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Saturday Sillies​

May 2, 2020

Saturday Sillies ...

Best $4 ever spent, just gotta say. I picked up this multifunctional water sprayer at the ol' dollar store, and the dogs had an absolute blast with it. If your dog loves playing in water, you might consider getting one of these sprinklers or something similar. You do want to monitor them to make sure they don't overdo it or make too much of a mess. Go spend a few bucks and have loads of fun!

#NetsHappyPets #PuppyPlayCamp #dogsofinstagram #EnrichmentToysForDogs

 Meet The Breed Monday

  April 27, 2020

Meet The Breed Monday ... Meet the Dalmatian

  • Breed: Dalmatian
  • Size: 19-24 inches, 45-70 pounds.
  • Common Colors: Dals are known for their black and white spots, however, they come in a few spot colors other than black including lemon, liver, and tri or brindle spots.
  • AKC Group: Non-sporting
  • Bred For: Coach dog bred to trot alongside horse drawn carriages and protect them
  • Description: Bred almost to the point of ruin in the early 2000s, this well known but less common breed is making a comeback. They are extremely athletic and are bred to run for long distances. They have immense endurance and stamina. Their feet are compact and hard, and their gate is smooth, effortless, and efficient. Dals can keep some of their protective instincts and be aloof with strangers. Dalmatians are intelligent and sensitive and benefit most from early training and socialization. These were bred to move and be athletic so they need quite a bit of exercise to keep them healthy and happy.
  • Interesting Facts: Dalmatian puppies are born without spots. Their spots come in slowly as they get older. Because of their striking appearance and comfort around horses, they became synonymous with horse drawn fire engines, a connection that remains today. Dals were also historically found to wander with gypsies bands.
  • Disclaimer: Meet The Breed Monday is all about meeting new breeds and learning new information about our friends. Please, keep in mind that not all dogs follow their breed standard manual. This information is merely for educational purposes.

  What's New Wednesday

    April 19, 2020

Over the next 8 Wednesdays, we’ll discuss the 7 different breed groups along with what AKC calls their misc and foundation stock categories. We’ll chat about what these individual breed groups' original jobs were along with how those original intended purposes affect many of these breeds in their modern day lives. Please, remember that not all dogs follow the manual, and this information is for educational purposes only.

  • Breed Group: Working Group
  • Original Purpose: Working dogs were bred for a variety of purposes, all to assist man. Some were bred to pull sleds or perform snow or water rescues while some were bred to protect life, property, or livestock (this is a different task than herding livestock).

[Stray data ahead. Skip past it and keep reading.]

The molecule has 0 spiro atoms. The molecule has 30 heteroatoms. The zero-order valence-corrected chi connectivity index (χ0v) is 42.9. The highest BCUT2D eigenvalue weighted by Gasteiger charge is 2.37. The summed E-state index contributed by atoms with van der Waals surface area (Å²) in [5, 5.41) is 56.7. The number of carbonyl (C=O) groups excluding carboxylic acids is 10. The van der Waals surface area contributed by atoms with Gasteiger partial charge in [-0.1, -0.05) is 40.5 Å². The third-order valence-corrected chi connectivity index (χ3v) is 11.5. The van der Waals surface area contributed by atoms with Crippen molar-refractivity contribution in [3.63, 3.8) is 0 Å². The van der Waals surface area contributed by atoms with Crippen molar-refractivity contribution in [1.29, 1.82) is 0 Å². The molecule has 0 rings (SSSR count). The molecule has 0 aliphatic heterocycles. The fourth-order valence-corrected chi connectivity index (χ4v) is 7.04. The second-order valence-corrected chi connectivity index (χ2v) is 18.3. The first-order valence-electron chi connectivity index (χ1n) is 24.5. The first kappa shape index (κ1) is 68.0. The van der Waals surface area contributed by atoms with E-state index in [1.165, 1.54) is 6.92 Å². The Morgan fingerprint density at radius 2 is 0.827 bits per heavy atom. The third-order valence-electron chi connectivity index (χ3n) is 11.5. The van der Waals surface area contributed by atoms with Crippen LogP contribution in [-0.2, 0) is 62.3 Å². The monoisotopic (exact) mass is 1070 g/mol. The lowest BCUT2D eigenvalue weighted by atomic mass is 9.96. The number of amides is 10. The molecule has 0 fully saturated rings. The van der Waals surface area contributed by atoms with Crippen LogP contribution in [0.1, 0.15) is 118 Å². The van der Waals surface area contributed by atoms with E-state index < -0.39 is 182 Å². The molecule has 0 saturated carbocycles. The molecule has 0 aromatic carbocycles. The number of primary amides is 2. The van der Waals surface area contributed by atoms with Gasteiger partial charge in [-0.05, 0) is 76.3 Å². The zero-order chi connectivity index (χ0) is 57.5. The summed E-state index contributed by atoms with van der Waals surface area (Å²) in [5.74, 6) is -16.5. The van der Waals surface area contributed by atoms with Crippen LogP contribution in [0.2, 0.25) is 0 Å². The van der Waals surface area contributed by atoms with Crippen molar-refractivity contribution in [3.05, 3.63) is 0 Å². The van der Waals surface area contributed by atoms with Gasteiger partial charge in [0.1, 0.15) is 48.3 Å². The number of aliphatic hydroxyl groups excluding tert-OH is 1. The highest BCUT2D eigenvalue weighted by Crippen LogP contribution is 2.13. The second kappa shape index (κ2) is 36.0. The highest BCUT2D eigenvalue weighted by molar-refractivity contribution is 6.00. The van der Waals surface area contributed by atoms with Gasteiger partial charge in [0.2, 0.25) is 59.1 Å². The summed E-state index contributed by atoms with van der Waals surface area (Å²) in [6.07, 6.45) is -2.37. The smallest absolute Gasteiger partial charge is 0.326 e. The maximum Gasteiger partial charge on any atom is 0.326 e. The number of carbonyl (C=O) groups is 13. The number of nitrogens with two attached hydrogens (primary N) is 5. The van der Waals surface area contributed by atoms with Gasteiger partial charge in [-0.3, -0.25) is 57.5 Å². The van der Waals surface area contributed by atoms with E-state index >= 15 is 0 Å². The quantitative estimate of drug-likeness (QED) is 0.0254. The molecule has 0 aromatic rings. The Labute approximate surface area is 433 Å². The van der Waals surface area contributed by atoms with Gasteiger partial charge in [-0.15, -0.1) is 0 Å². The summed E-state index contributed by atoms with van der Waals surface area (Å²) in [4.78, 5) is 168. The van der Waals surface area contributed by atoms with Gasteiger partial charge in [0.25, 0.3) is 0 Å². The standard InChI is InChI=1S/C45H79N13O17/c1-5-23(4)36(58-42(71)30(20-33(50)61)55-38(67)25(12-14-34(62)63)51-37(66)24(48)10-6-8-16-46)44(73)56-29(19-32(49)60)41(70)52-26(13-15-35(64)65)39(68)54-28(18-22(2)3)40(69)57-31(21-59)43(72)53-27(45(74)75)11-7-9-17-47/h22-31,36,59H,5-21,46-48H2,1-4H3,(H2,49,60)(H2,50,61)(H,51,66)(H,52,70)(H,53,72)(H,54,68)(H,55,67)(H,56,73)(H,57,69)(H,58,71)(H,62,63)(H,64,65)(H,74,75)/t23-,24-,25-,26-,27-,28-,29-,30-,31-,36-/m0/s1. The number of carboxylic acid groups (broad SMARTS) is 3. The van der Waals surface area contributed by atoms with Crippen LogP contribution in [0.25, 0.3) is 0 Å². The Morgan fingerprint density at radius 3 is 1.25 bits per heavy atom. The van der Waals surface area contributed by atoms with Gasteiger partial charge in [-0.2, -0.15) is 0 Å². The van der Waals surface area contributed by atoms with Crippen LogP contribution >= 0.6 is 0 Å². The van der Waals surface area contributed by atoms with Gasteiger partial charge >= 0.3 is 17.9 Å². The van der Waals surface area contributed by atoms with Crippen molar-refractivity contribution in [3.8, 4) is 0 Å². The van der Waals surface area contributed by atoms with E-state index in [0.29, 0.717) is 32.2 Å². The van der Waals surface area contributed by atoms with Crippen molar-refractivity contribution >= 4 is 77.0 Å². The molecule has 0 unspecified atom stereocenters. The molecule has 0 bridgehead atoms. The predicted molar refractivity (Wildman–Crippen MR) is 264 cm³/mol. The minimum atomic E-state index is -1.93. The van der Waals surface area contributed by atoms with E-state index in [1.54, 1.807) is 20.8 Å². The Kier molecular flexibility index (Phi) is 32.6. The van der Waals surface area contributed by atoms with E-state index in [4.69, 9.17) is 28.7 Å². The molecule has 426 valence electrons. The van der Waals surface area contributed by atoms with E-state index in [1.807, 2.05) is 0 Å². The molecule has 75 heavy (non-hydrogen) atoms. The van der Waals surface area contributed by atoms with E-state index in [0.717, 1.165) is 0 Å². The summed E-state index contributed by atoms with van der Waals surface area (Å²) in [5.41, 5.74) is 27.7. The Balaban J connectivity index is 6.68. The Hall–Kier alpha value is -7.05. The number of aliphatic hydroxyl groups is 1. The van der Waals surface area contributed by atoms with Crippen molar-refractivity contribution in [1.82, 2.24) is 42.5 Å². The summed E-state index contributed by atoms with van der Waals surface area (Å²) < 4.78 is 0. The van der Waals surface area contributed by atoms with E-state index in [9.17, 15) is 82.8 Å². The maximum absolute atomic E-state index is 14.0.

• Modern Day Dogs: A few of these modern day dogs, mostly the livestock guardian dogs, are still used for their originally intended purposes. Almost all of these dogs are very large and very heavy with strong wills, stable and even temperaments, and a protective instinct. They were all bred to work, and they generally maintain that high work drive. These dogs need to be kept busy with something to do. They often become overly protective and destructive when bored.
  • Training: While some of these breeds do make excellent family pets, many of these dogs retain their original working instincts and need to be in homes where they can perform a job, preferably one similar to their original intended purposes. Due to their size and often formiddable temperaments, most of these breeds would not be suitable for a novice or first time owner. Because many of these dogs were bred to work side-by-side with humans, they are generally considered very trainable. Some, mostly the livestock guardian dogs like the Pyrenees and Kuvasz, would be an exception to this rule, due directly to the fact that these dogs’ jobs often had little or no human direction. Because of their size, it is easy to slip into harsher, punishment based methods. This is a mistake, however, as these dogs are often very sensitive and need to trust their handlers.
  • Interesting Facts: All of these dogs are large, not just in height but also in musculature, the smallest in the group being the Standard Schnauzer and the German Pinscher. This group has some easily recognizable breeds like the Husky, Rottweiler, Boxer, and Doberman Pinscher as well as lesser known breeds like the Chinook, the Kuvasz, and the Lenoberger. Possibly the biggest surprise is the very large, very hairy Newfoundland that has been bred for generations as a spectacular water rescue dog. Many fans of the breed say that these dogs seem to know in advance when a swimmer is starting to get distressed and tired. The Akita is reveered in Japan as a national treasure. Some of these dogs, including the Dogue de Bordeaux, Boerboel, and Cane Corso, were relatively unknown outside their countries of origin until recently. Incidentally, all three of these breeds have the mostly commonly mispronounced breed names.
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